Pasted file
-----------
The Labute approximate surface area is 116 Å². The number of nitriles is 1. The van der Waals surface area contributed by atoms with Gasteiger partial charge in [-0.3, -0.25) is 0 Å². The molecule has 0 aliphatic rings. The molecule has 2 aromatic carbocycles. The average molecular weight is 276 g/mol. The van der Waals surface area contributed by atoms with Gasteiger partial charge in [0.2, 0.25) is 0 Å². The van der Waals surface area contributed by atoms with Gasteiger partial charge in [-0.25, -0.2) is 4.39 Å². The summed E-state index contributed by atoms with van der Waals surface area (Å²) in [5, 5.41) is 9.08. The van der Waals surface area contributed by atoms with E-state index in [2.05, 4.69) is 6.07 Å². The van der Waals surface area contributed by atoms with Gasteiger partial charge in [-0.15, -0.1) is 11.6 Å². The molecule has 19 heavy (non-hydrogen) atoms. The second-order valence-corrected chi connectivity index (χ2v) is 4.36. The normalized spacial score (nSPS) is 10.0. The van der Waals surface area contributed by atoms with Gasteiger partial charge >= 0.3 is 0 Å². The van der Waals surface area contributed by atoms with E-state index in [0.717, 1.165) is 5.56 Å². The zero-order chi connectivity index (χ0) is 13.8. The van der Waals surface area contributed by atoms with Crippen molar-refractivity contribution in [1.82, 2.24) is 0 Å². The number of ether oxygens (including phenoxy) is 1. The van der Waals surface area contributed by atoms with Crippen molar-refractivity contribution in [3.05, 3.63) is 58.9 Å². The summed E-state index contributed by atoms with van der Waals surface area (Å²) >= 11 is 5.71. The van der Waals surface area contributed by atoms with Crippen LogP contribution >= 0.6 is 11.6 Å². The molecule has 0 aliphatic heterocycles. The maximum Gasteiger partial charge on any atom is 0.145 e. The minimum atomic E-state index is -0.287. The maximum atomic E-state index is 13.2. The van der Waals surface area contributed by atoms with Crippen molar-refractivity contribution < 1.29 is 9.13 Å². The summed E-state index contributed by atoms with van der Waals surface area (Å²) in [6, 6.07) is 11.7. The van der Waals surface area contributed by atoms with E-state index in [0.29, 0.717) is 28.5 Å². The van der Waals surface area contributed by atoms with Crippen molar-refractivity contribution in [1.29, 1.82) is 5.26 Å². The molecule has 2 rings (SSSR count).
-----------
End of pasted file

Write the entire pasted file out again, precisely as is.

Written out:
The Labute approximate surface area is 116 Å². The number of nitriles is 1. The van der Waals surface area contributed by atoms with Gasteiger partial charge in [-0.3, -0.25) is 0 Å². The molecule has 0 aliphatic rings. The molecule has 2 aromatic carbocycles. The average molecular weight is 276 g/mol. The van der Waals surface area contributed by atoms with Gasteiger partial charge in [0.2, 0.25) is 0 Å². The van der Waals surface area contributed by atoms with Gasteiger partial charge in [-0.25, -0.2) is 4.39 Å². The summed E-state index contributed by atoms with van der Waals surface area (Å²) in [5, 5.41) is 9.08. The van der Waals surface area contributed by atoms with E-state index in [2.05, 4.69) is 6.07 Å². The van der Waals surface area contributed by atoms with Gasteiger partial charge in [-0.15, -0.1) is 11.6 Å². The molecule has 19 heavy (non-hydrogen) atoms. The second-order valence-corrected chi connectivity index (χ2v) is 4.36. The normalized spacial score (nSPS) is 10.0. The van der Waals surface area contributed by atoms with Gasteiger partial charge >= 0.3 is 0 Å². The van der Waals surface area contributed by atoms with E-state index in [0.717, 1.165) is 5.56 Å². The zero-order chi connectivity index (χ0) is 13.8. The van der Waals surface area contributed by atoms with Crippen molar-refractivity contribution in [1.82, 2.24) is 0 Å². The number of ether oxygens (including phenoxy) is 1. The van der Waals surface area contributed by atoms with Crippen molar-refractivity contribution in [3.05, 3.63) is 58.9 Å². The summed E-state index contributed by atoms with van der Waals surface area (Å²) >= 11 is 5.71. The van der Waals surface area contributed by atoms with Crippen LogP contribution >= 0.6 is 11.6 Å². The molecule has 0 aliphatic heterocycles. The maximum Gasteiger partial charge on any atom is 0.145 e. The minimum atomic E-state index is -0.287. The maximum atomic E-state index is 13.2. The van der Waals surface area contributed by atoms with Crippen molar-refractivity contribution < 1.29 is 9.13 Å². The summed E-state index contributed by atoms with van der Waals surface area (Å²) in [6, 6.07) is 11.7. The van der Waals surface area contributed by atoms with E-state index in [0.29, 0.717) is 28.5 Å². The van der Waals surface area contributed by atoms with Crippen molar-refractivity contribution in [1.29, 1.82) is 5.26 Å². The molecule has 2 rings (SSSR count).